Re: Consonance, intervals and scales
- From: Joey Goldstein <nospam@xxxxxxxxxxx>
- Date: Thu, 14 Jul 2005 10:20:47 -0400
Tomislav Novak wrote:
> Joey Goldstein <nospam@xxxxxxxxxxx> writes:
> > Tomislav Novak wrote:
> >> Hi!
> >> I'm trying to understand music theory better to improve my playing and
> >> (possibly in the future) songwriting ability. There are few things I'd like
> >> to know but can't figure out by myself... :-/
> >> I've read that the perception of consonance depends on the number of common
> >> higher harmonics of two tones.
> > I guess you could look at it that way.
> > The idea is really about frequency ratios though. Intervals with the
> > simplest fre ratios are the most "harmonious" to the human ear,
> > providing that the overtones produced by the instruments (i.e. the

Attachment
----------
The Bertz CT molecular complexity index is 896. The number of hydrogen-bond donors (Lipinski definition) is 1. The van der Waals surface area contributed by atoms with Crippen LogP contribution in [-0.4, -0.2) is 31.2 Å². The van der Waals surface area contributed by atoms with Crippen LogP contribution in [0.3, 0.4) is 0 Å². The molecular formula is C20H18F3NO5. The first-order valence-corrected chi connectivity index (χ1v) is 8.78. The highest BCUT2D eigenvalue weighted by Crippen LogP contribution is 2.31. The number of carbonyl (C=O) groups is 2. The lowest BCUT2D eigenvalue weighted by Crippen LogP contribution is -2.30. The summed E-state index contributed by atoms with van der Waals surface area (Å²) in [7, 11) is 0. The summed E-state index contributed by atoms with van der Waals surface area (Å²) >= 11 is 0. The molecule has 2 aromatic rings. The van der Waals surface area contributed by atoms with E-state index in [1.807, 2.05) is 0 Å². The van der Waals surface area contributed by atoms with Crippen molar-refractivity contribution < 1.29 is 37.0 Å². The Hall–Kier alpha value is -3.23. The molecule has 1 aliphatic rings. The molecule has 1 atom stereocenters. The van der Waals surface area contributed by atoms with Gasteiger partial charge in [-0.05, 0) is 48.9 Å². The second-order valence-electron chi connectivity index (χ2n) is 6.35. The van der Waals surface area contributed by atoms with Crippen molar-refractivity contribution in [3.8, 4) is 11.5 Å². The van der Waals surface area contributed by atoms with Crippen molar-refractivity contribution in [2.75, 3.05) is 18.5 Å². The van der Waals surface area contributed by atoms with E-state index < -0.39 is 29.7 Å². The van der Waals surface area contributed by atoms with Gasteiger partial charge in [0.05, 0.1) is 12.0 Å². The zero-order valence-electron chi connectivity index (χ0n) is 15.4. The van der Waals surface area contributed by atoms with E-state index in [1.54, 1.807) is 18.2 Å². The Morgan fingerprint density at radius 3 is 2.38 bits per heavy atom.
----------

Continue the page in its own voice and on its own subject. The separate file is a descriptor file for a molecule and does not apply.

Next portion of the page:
> > timbre of the instruments) playing the interval are also in harmony.
> > (Some instruments have overtones that are not in tune compared to the
> > overtone series.)
> Well, isn't this the same thing in purely mathematical sense? The first common
> harmonic of the tones with the simplest frequency ratios is closest possible
> to the fundamental frequency (for example, consider a tone with frequency f
> and a tone perf 5th apart with freq 3/2f - their first common harmonic is 3f).
> If my reasoning is correct. :-)
You're looking up top the common harmonics of the tones involved in the interval.
I'm looking down to a the fundamental tone that is the "root" of both tones.
If the harmonics of the two tones are out of tune with each other the
interval will sound sour too.
If the freq ratio of the two tones is offset significantly from a simple
freq ratio then the interval will sound sour too.
> > 1:1 = unison
> > 2:1 = octave
> > 3:1 = perf 12th
> > 3:2 = perf 5th
> > 4:1 = double oct
> > 4:2 = oct
> > 4:3 = perf 4th (Note: In classical style perf 4ths were treated *as if*
> > they were a "dissonance". Ultimately the concept of dissonance, i.e. the
> > necessity for resolution, is related to style.)
> > 5:1 = maj 17th